I can certainly vouch for the breast twinges, pains, hyper-awareness, discomfort, and layers of healing. And the one cyst that had been my nemesis for years. Aargh! The last to heal, of course. The cysts that were the most recent, healed first. That final cyst, felt so deep near my chest wall, the memory hasn't gone away. I can still pinpoint exactly where it'd be, if it still was. I love my iodine! :)
I was scared too:) That ZOWIE pretty much took care of the fear... BWA HA Haaaaaa......
*it will get better* :) And an FYI just for you- I had a lot of detox symptoms throughout my iodine journey. I had days of joint and muscular pain, I guess we can call it the iodine flu. And the BEST thing for that was the coffee enema. I know I've linked you info on that. I had never done an enema, ever, so it was quite a learning curve to get comfortable with the process.
Use coffee from www.sawilsons.com . The first time I did one I used plain old organic coffee and I just about shot through the roof.
And the breast pain continued, off and on. I initially thought that I had only two cysts, but they were just the most obvious(and largest, and newest) ones. Once those resolved I found that I had a layer of smaller ones right on my chest wall, those took much longer to resolve. I still have some scar tissue there, I've read that that may never resolve.
Go bra-less whenever possible. I bought some cheapie, too-large sports bras for times when I could not go braless.
I'm sorry to hear about your sister's decision, lobular carcinoma in situ is NOT cancer, it sounds to me as though she is over-reacting out of fear. It also sounds of course like she is miserable and just wants the source of her pain to disappear, not a one of us can walk in another's shoes so I certainly don't judge her for that.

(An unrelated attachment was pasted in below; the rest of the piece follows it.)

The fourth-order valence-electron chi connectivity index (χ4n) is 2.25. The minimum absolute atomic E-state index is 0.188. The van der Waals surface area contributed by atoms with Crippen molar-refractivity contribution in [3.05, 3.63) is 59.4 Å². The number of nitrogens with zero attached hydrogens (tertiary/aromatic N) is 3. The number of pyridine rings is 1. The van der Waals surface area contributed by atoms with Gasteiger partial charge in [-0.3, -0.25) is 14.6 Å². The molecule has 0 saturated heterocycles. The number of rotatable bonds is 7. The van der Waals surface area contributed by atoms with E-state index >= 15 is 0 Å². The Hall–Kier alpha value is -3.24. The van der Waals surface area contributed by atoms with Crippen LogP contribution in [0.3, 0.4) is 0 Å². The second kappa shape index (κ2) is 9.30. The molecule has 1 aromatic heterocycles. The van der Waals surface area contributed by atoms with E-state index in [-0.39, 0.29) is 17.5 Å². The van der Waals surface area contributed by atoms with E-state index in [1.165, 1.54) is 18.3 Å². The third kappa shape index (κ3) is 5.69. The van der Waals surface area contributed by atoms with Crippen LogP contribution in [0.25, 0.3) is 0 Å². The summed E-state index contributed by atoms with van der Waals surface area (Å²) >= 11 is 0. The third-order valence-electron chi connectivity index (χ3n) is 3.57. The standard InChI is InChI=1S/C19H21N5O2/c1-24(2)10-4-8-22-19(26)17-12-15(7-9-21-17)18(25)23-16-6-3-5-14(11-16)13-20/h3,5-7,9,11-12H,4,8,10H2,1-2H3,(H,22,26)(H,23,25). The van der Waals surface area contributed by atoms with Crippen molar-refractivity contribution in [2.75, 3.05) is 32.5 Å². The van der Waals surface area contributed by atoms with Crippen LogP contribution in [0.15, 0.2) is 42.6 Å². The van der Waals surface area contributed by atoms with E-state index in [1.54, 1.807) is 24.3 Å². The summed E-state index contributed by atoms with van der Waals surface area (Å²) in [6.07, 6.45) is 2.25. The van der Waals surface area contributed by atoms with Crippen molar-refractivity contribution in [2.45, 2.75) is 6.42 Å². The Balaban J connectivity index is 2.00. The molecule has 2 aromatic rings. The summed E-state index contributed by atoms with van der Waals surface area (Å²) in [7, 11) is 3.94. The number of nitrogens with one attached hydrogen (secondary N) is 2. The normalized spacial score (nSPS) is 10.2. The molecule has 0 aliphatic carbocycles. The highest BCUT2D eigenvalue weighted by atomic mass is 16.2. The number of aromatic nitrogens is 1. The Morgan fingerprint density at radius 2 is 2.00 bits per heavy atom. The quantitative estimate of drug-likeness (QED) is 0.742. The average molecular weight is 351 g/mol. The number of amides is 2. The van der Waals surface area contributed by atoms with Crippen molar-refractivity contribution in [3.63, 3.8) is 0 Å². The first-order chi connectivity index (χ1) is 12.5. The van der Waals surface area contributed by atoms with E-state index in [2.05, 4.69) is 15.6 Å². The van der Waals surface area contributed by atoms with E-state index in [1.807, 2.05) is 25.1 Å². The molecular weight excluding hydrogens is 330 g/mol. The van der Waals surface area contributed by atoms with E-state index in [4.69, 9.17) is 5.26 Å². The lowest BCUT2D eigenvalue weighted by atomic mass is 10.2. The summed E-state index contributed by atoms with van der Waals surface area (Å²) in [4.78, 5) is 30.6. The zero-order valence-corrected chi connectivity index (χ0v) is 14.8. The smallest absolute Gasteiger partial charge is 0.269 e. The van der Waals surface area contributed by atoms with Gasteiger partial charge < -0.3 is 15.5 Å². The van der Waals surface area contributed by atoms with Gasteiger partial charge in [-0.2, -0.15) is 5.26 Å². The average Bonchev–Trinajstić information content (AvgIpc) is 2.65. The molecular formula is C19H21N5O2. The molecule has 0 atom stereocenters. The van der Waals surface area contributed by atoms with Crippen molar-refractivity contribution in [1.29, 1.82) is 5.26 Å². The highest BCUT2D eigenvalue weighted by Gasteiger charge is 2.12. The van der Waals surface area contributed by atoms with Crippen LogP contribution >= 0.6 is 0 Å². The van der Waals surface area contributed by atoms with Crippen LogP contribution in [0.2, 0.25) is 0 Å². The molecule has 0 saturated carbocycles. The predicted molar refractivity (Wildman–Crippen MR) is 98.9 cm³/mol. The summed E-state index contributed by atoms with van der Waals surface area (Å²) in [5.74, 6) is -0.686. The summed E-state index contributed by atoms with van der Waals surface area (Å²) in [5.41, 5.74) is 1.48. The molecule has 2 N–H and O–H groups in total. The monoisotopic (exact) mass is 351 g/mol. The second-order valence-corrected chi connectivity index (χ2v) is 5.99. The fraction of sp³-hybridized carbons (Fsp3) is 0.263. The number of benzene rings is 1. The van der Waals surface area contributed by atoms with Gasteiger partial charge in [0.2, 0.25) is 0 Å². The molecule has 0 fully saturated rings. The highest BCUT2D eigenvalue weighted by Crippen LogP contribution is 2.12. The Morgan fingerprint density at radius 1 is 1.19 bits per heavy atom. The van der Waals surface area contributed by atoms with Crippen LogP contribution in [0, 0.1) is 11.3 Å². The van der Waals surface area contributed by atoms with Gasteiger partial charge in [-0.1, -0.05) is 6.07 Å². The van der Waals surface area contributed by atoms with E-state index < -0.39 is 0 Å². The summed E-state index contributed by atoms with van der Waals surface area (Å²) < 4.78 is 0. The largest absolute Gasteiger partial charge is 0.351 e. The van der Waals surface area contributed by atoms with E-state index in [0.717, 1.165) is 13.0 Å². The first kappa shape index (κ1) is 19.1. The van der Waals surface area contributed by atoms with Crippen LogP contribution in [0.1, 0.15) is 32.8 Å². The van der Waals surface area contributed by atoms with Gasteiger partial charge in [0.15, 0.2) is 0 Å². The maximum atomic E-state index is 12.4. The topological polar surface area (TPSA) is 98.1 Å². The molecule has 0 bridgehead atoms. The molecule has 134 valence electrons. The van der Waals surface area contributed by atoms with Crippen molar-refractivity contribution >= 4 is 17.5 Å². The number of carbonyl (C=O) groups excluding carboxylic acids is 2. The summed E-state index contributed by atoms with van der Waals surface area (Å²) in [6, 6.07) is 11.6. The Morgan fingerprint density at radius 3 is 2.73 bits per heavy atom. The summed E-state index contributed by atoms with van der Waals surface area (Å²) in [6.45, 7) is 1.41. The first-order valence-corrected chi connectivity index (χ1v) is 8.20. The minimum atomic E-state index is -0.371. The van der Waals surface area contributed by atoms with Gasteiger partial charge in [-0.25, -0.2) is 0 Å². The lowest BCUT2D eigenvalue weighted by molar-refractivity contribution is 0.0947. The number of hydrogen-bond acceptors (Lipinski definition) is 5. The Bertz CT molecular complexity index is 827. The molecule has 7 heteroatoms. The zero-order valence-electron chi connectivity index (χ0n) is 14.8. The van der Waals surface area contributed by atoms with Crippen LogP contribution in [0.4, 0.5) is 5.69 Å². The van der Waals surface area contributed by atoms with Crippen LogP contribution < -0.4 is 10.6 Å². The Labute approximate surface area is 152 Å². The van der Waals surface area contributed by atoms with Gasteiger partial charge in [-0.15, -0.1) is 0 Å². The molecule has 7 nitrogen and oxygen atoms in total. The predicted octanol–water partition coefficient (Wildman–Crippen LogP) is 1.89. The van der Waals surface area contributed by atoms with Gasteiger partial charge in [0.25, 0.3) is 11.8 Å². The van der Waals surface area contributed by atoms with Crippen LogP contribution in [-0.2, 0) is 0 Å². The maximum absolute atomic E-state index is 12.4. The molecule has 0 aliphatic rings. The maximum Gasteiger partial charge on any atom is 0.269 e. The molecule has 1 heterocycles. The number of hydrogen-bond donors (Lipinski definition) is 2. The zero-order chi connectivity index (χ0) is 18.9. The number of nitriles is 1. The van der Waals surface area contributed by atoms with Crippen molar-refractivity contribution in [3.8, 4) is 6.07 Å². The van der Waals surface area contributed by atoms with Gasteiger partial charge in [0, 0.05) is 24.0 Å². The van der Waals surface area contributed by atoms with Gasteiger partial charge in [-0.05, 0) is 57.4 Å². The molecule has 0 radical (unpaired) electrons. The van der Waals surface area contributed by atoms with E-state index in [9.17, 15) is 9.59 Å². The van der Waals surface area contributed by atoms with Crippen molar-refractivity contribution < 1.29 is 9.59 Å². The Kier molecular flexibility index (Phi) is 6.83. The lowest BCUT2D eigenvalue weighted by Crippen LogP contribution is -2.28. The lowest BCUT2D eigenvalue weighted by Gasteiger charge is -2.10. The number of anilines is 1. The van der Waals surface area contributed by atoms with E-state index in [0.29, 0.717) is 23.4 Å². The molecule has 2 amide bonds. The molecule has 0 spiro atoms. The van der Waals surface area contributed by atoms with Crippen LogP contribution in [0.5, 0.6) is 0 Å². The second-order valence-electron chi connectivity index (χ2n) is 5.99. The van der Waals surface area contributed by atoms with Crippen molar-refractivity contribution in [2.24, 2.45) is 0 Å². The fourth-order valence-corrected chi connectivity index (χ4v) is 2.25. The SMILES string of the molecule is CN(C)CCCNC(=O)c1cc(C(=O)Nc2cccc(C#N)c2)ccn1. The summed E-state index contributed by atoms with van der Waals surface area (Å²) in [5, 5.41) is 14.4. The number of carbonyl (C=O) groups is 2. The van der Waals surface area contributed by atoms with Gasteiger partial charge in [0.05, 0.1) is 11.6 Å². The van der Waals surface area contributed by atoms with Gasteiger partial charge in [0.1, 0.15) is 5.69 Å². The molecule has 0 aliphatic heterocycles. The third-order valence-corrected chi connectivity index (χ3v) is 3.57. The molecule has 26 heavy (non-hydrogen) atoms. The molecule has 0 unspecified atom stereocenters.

I'm glad that you posted, I have been wondering what's up with you:) As usual I have some links for you. Did you read Trapper's post above re: potassium in response to Cougar's topic post. only sski? :
I'm going to reply in detail to Citingsources' post in that thread, but in the meantime here's some info from Dr. Christopher.:
And, I'm sure you've done your research on this matter, but re: lobular carcinoma in situ:
Although the name includes the term carcinoma, lobular carcinoma in situ (LCIS) is not really cancer, but rather a noninvasive condition that increases the risk of developing cancer in the future. LCIS, also known as lobular neoplasia or stage 0 breast cancer, occurs when abnormal cells accumulate in the breast lobules. Each breast has hundreds of milk producing lobules, which are connected to the milk ducts. In LCIS, the abnormal cells are often found throughout the breast lobules and both breasts are affected about 30 percent of the time.
Although most doctors don’t think that LCIS itself becomes breast cancer, about 25 percent of patients who have LCIS will develop breast cancer at some point in their lifetime. This increased risk applies to both breasts, regardless of which breast is affected with LCIS, and can manifest as invasive cancer in either the lobules or ducts.
Lobular carcinoma in situ (LCIS) is not visible on a mammogram, and often does not cause symptoms. Therefore, the condition is typically discovered when doctors are doing a breast biopsy for other reasons, for example when investigating an unrelated breast lump. It is the abnormal appearance of cells under a microscope that indicates that LCIS is present.
Deciding how to treat lobular carcinoma in situ (LCIS) can be complicated because the condition itself is not cancerous and the majority of people with LCIS do not ever develop cancer; yet, it is known that they have a higher risk of developing cancer in the future.
Typically, people with LCIS simply increase their surveillance for breast cancer, having multiple physical exams each year, and mammograms once or twice a year. This allows doctors to identify breast cancer at the earliest, most treatable stage if it does occur.